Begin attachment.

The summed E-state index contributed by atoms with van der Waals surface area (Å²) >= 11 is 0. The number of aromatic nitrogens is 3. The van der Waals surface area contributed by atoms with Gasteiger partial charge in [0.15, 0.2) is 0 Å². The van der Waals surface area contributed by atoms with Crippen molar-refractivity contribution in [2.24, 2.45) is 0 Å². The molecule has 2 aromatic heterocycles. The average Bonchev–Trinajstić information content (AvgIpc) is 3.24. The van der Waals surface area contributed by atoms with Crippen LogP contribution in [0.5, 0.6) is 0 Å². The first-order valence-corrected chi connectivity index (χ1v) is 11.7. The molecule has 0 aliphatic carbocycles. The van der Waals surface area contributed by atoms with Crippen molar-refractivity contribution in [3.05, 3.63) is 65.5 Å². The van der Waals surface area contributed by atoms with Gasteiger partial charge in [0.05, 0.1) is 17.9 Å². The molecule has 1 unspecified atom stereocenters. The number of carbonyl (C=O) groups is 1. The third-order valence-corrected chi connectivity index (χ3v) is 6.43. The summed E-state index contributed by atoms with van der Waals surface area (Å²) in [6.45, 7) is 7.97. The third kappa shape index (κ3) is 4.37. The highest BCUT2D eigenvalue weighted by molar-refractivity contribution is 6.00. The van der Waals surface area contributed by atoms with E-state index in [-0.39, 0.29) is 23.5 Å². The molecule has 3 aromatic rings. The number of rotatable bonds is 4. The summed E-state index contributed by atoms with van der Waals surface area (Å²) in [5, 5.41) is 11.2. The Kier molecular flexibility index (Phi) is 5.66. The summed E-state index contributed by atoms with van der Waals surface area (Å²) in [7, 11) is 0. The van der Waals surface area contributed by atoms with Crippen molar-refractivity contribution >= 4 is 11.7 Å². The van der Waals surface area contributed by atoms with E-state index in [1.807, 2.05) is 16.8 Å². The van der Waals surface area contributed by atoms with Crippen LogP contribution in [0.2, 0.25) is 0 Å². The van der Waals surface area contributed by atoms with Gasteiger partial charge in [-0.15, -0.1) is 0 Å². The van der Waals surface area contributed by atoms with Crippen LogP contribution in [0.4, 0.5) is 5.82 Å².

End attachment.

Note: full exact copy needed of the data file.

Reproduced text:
The summed E-state index contributed by atoms with van der Waals surface area (Å²) >= 11 is 0. The number of aromatic nitrogens is 3. The van der Waals surface area contributed by atoms with Gasteiger partial charge in [0.15, 0.2) is 0 Å². The van der Waals surface area contributed by atoms with Crippen molar-refractivity contribution in [2.24, 2.45) is 0 Å². The molecule has 2 aromatic heterocycles. The average Bonchev–Trinajstić information content (AvgIpc) is 3.24. The van der Waals surface area contributed by atoms with Crippen LogP contribution in [0.5, 0.6) is 0 Å². The first-order valence-corrected chi connectivity index (χ1v) is 11.7. The molecule has 0 aliphatic carbocycles. The van der Waals surface area contributed by atoms with Crippen molar-refractivity contribution in [3.05, 3.63) is 65.5 Å². The van der Waals surface area contributed by atoms with Gasteiger partial charge in [0.05, 0.1) is 17.9 Å². The molecule has 1 unspecified atom stereocenters. The number of carbonyl (C=O) groups is 1. The third-order valence-corrected chi connectivity index (χ3v) is 6.43. The summed E-state index contributed by atoms with van der Waals surface area (Å²) in [6.45, 7) is 7.97. The third kappa shape index (κ3) is 4.37. The highest BCUT2D eigenvalue weighted by molar-refractivity contribution is 6.00. The van der Waals surface area contributed by atoms with E-state index in [-0.39, 0.29) is 23.5 Å². The molecule has 3 aromatic rings. The number of rotatable bonds is 4. The summed E-state index contributed by atoms with van der Waals surface area (Å²) in [5, 5.41) is 11.2. The Kier molecular flexibility index (Phi) is 5.66. The summed E-state index contributed by atoms with van der Waals surface area (Å²) in [7, 11) is 0. The van der Waals surface area contributed by atoms with Crippen molar-refractivity contribution >= 4 is 11.7 Å². The van der Waals surface area contributed by atoms with E-state index in [1.807, 2.05) is 16.8 Å². The van der Waals surface area contributed by atoms with Crippen LogP contribution in [0.2, 0.25) is 0 Å². The van der Waals surface area contributed by atoms with Gasteiger partial charge in [-0.15, -0.1) is 0 Å². The van der Waals surface area contributed by atoms with Crippen LogP contribution in [0.4, 0.5) is 5.82 Å².